JS: That's a good article for somebody to write here about what the US interest in Bulgaria is. That's a good subject; in fact if I had a time, I would do that. As I said, I'm deeply involved in investigating a piece that has nothing to do with Bulgaria, but it involves US foreign policy. I just do not have the time to look into it, but it's a good piece for somebody to write.
Bivol: Yes, sure. Back to this Committee in the European Parliament - do you think it's possible for the Commission to send an official request to the CIA to give this information they have got on Borisov's shady past or would it be impossible to obtain, to declassify such documents?
JS: The CIA is not going to supply documents. I mean, the most sensitive thing CIA has is information about its relationships with its foreign officials. It's not going to come; it's not going to happen, anything that has something to do with a request like that.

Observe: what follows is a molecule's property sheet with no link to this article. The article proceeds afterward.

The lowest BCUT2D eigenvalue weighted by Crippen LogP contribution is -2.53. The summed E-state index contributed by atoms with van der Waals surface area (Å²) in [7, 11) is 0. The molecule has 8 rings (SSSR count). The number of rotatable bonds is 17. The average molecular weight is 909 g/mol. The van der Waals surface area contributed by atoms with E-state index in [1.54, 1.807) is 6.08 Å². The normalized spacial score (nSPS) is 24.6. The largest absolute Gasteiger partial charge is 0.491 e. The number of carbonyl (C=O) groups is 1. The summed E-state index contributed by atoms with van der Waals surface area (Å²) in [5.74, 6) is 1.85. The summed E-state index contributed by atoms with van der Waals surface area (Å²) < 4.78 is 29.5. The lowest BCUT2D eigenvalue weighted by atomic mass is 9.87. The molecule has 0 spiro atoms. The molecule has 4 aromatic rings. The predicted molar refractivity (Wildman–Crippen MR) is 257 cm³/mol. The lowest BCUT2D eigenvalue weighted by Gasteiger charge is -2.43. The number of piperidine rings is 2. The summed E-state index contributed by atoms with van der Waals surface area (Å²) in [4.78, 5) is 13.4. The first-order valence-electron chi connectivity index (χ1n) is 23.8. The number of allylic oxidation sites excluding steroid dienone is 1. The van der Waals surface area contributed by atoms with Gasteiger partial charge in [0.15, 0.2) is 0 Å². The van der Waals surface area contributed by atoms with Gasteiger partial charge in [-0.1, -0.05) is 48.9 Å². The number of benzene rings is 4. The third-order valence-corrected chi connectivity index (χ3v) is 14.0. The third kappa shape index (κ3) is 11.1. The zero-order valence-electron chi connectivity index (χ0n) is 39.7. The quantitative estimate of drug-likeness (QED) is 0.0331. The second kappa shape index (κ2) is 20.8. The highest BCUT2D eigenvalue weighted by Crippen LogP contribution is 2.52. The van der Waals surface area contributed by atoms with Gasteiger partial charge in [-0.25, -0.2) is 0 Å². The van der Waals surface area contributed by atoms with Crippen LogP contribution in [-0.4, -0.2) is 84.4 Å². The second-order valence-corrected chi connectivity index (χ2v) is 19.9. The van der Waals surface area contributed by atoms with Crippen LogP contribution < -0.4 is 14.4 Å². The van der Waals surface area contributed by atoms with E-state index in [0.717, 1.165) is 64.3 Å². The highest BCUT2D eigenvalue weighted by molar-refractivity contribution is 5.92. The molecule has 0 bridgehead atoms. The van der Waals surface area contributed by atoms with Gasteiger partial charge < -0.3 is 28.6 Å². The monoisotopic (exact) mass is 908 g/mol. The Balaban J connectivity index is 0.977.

Bivol: The same question about these 200 pages – the report for the Swiss bank, do you think it's possible to obtain an official copy?
JS: It's possible. I have to think about it.
Bivol: Аnd to give it to the Committee?
Bivol: Well, this is a very interesting piece. If the Crime Committee could access some documents, not only the unofficial cables, which are not declassified, and which are considered classified information by the US. OK. I think we can finish here, thank you very much for this long, long interview. Do you agree for us put some information about you from your Wikipedia page or do you want to say something more current about your actual work?